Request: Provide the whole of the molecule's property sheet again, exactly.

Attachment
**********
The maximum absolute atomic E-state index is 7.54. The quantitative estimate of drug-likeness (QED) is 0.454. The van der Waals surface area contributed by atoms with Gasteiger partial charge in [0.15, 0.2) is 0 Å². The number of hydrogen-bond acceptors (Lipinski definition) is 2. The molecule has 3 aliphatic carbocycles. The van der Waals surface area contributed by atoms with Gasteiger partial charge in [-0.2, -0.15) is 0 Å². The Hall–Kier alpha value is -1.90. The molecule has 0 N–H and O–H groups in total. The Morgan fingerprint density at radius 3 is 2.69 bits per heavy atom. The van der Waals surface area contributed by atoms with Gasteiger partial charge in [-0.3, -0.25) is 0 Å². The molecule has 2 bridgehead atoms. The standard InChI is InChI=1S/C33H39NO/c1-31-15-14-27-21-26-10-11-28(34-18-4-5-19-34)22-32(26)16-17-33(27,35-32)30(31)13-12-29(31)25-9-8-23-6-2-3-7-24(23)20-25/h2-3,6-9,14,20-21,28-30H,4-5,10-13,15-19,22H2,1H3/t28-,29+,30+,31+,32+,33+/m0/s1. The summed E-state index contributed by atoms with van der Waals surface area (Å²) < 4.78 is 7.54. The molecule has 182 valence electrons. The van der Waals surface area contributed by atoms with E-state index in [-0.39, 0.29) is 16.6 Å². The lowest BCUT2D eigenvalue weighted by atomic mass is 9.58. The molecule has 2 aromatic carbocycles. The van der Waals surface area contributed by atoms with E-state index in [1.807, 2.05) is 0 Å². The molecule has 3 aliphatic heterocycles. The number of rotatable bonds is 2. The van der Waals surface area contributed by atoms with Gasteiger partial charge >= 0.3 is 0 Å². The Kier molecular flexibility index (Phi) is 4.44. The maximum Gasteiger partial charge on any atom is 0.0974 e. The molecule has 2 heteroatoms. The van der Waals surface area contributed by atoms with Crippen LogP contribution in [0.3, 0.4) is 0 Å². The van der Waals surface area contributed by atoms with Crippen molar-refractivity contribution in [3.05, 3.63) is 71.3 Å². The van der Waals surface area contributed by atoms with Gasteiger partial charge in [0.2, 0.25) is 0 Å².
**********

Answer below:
The maximum absolute atomic E-state index is 7.54. The quantitative estimate of drug-likeness (QED) is 0.454. The van der Waals surface area contributed by atoms with Gasteiger partial charge in [0.15, 0.2) is 0 Å². The number of hydrogen-bond acceptors (Lipinski definition) is 2. The molecule has 3 aliphatic carbocycles. The van der Waals surface area contributed by atoms with Gasteiger partial charge in [-0.2, -0.15) is 0 Å². The Hall–Kier alpha value is -1.90. The molecule has 0 N–H and O–H groups in total. The Morgan fingerprint density at radius 3 is 2.69 bits per heavy atom. The van der Waals surface area contributed by atoms with Gasteiger partial charge in [-0.3, -0.25) is 0 Å². The molecule has 2 bridgehead atoms. The standard InChI is InChI=1S/C33H39NO/c1-31-15-14-27-21-26-10-11-28(34-18-4-5-19-34)22-32(26)16-17-33(27,35-32)30(31)13-12-29(31)25-9-8-23-6-2-3-7-24(23)20-25/h2-3,6-9,14,20-21,28-30H,4-5,10-13,15-19,22H2,1H3/t28-,29+,30+,31+,32+,33+/m0/s1. The summed E-state index contributed by atoms with van der Waals surface area (Å²) < 4.78 is 7.54. The molecule has 182 valence electrons. The van der Waals surface area contributed by atoms with E-state index in [-0.39, 0.29) is 16.6 Å². The lowest BCUT2D eigenvalue weighted by atomic mass is 9.58. The molecule has 2 aromatic carbocycles. The van der Waals surface area contributed by atoms with E-state index in [1.807, 2.05) is 0 Å². The molecule has 3 aliphatic heterocycles. The number of rotatable bonds is 2. The van der Waals surface area contributed by atoms with Gasteiger partial charge >= 0.3 is 0 Å². The Kier molecular flexibility index (Phi) is 4.44. The maximum Gasteiger partial charge on any atom is 0.0974 e. The molecule has 2 heteroatoms. The van der Waals surface area contributed by atoms with Crippen LogP contribution in [0.3, 0.4) is 0 Å². The van der Waals surface area contributed by atoms with Crippen molar-refractivity contribution in [3.05, 3.63) is 71.3 Å². The van der Waals surface area contributed by atoms with Gasteiger partial charge in [0.2, 0.25) is 0 Å².